Second HIV patient reaches remission

Original author: Chris Lane
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The second patient with HIV-1 has persistent remission after discontinuation of treatment. This is stated in a report by scientists from University College and Imperial College London.

The medical history described in the scientific journal Nature was published 10 years after the first such clinical case, known as the “Berlin patient”. Colleagues from Cambridge and Oxford Universities participated in the publication.

In both cases, the patient was transplanted with stem cells from donors with a mutation of the CCR5 gene that is immune to HIV.

In a new study, the patient is in remission 18 months after discontinuation of antiretroviral therapy (ART). The authors of the report believe that it is too early to speak with confidence about complete healing. They will continue to monitor the patient's condition.

“Currently, the only way to treat HIV is to suppress the virus with medicines that have to be taken for life, which causes certain difficulties in developing countries,” said lead author of the study, Professor Ravindra Gupta. “The search for a method that will destroy the virus once and for all is a paramount task of an international scale that requires immediate solution. Finding it is extremely difficult, as the virus enters the carrier’s white blood cells. ”

Almost 37 million people live with HIV worldwide, but only 59% get ART. Also of concern is the increasing resistance of HIV to drugs. About 1 million people die every year for reasons one way or another related to HIV.

The report describes a male patient from the UK who chose to remain anonymous. He was diagnosed with HIV in 2003 and has been receiving antiretroviral therapy since 2012.

Later in 2012, he was diagnosed with advanced Hodgkin's lymphoma. In addition to chemotherapy, in 2016 he underwent an operation to transplant a hematopoietic stem cell from a donor with two copies of the CCR5-Δ32 gene.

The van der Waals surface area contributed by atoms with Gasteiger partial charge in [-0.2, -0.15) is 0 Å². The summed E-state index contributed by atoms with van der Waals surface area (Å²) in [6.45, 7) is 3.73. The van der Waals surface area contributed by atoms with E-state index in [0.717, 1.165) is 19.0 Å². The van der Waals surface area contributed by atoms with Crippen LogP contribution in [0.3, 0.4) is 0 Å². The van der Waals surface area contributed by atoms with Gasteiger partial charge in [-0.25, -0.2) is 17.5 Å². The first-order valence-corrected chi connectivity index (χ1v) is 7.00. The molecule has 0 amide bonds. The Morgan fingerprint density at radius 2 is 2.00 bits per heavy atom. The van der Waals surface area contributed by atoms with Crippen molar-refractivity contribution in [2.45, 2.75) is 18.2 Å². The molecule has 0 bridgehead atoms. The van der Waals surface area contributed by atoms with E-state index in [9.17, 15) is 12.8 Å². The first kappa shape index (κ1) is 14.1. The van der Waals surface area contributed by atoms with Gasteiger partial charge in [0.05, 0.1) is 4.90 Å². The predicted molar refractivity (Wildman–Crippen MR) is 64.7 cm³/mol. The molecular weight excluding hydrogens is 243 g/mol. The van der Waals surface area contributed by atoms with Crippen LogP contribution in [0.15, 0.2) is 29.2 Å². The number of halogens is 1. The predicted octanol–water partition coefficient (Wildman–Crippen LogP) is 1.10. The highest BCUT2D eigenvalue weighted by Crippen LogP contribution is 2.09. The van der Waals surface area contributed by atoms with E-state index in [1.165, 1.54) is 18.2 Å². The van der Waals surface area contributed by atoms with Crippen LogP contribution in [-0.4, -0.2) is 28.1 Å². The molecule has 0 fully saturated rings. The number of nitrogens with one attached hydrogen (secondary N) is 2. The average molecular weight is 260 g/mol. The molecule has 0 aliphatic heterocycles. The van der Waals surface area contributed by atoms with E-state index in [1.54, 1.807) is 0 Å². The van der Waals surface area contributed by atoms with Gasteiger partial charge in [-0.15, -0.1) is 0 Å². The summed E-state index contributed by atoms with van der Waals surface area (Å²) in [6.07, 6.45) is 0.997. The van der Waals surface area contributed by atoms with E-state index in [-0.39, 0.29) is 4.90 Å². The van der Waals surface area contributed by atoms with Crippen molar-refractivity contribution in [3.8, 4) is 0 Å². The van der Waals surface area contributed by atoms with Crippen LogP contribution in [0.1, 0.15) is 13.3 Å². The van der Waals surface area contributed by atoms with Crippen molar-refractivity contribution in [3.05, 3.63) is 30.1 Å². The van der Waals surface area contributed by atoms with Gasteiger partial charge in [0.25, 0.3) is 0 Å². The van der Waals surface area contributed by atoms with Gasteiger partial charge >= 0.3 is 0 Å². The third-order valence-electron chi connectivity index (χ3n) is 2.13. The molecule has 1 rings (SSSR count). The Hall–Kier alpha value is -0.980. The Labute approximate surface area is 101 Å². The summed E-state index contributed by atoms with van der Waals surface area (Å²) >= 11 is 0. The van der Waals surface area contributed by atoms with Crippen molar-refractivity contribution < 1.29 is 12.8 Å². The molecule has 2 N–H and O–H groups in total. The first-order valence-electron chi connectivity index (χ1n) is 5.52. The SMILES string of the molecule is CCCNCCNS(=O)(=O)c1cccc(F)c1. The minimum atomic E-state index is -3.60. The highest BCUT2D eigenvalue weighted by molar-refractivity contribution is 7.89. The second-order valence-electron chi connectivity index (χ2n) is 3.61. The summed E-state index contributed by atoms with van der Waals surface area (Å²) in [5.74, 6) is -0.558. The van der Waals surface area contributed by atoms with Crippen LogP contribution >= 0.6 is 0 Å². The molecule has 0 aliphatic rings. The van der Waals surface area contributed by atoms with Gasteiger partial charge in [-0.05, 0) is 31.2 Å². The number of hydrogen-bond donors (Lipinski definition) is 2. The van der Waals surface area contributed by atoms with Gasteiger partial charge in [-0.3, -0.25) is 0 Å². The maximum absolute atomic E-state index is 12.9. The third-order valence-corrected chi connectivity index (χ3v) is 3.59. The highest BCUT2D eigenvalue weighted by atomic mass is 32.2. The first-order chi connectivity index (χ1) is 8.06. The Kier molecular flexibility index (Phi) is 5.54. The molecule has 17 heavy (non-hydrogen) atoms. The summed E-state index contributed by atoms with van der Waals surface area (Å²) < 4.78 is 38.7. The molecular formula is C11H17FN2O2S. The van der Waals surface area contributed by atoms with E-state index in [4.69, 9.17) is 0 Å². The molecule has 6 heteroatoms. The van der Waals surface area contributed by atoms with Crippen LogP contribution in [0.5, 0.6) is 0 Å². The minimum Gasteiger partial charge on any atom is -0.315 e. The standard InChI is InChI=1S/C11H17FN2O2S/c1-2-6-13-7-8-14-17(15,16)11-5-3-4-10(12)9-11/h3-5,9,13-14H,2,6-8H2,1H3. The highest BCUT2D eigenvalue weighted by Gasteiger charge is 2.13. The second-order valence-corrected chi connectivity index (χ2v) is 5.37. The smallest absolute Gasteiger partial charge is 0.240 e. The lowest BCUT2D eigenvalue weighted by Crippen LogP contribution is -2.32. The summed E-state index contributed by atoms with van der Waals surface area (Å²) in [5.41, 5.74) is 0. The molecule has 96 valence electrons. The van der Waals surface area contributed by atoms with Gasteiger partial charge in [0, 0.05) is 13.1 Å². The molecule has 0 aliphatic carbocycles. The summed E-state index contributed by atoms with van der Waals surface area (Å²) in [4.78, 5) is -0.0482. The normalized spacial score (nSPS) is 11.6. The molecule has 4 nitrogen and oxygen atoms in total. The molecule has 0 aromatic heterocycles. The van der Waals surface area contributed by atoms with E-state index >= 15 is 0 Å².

CCR5 is the most commonly used HIV-1 receptor. People with two copies of the CCR5 mutation are immune to the HIV-1 receptor that uses it, since the virus cannot enter the cell.

Chemotherapy can successfully fight HIV, as it kills dividing cells. Replacing immune cells with those that do not have the CCR5 receptor may be key to preventing the recurrence of HIV symptoms after treatment.

The transplant took place without serious complications, but with some side effects, including a mild reaction "transplant against the host" - a complication in transplantation, when donor immune cells attack the recipient's immune cells.

After the transplant, the patient received antiretroviral therapy for another 16 months, after which the joint decision of the patient and doctors stopped the treatment to find out whether the patient with HIV really has remission.

Analyzes showed a constant absence of the concentration of the virus in the patient’s blood. He is in remission for 18 months after discontinuation of treatment (35 months after transplantation). Its immune cells do not produce the CCR5 receptor.

This is the second recorded case of persistent remission without ART. In the first “Berlin patient”, stem cells from a donor with a CCR5-Δ32 mutation were also transplanted, but only for the treatment of leukemia. The main difference between the “Berlin patient” is that he had two transplant operations and total body irradiation, while the “London patient” underwent only one transplant and less intensive chemotherapy.

Both patients experienced a mild graft versus host reaction, which could also play a role in the death of HIV-infected cells.

“Having managed to achieve remission in the second patient thanks to a similar approach, we showed that the“ Berlin patient ”was not an anomaly, namely, the chosen treatment method saved two people from HIV,” said Professor Gupta.

Scientists warn that this method cannot be accepted as a standard for the treatment of HIV due to the toxic effects of chemotherapy, but gives hope for a new treatment strategy that will finally defeat HIV.

“We are continuing the study to understand if we can disable this receptor in people with HIV, which is quite possible with gene therapy,” said Professor Gupta.

“The treatment we used is different from what the“ Berlin patient ”underwent because we did not use radiation therapy. Its success indicates the importance of developing a new strategy based on the suppression of CCR5 gene expression, ”said study co-author Dr. Ian Gabriel.

“It is too early to claim that our patient has completely recovered from HIV. Doctors will continue to monitor his condition. The apparent success of the hematopoietic stem cell transplant allows us to hope that a long-awaited cure for HIV / AIDS will be found, ”said Professor Eduardo Olavarria.

Photo Credit: C. Goldsmith

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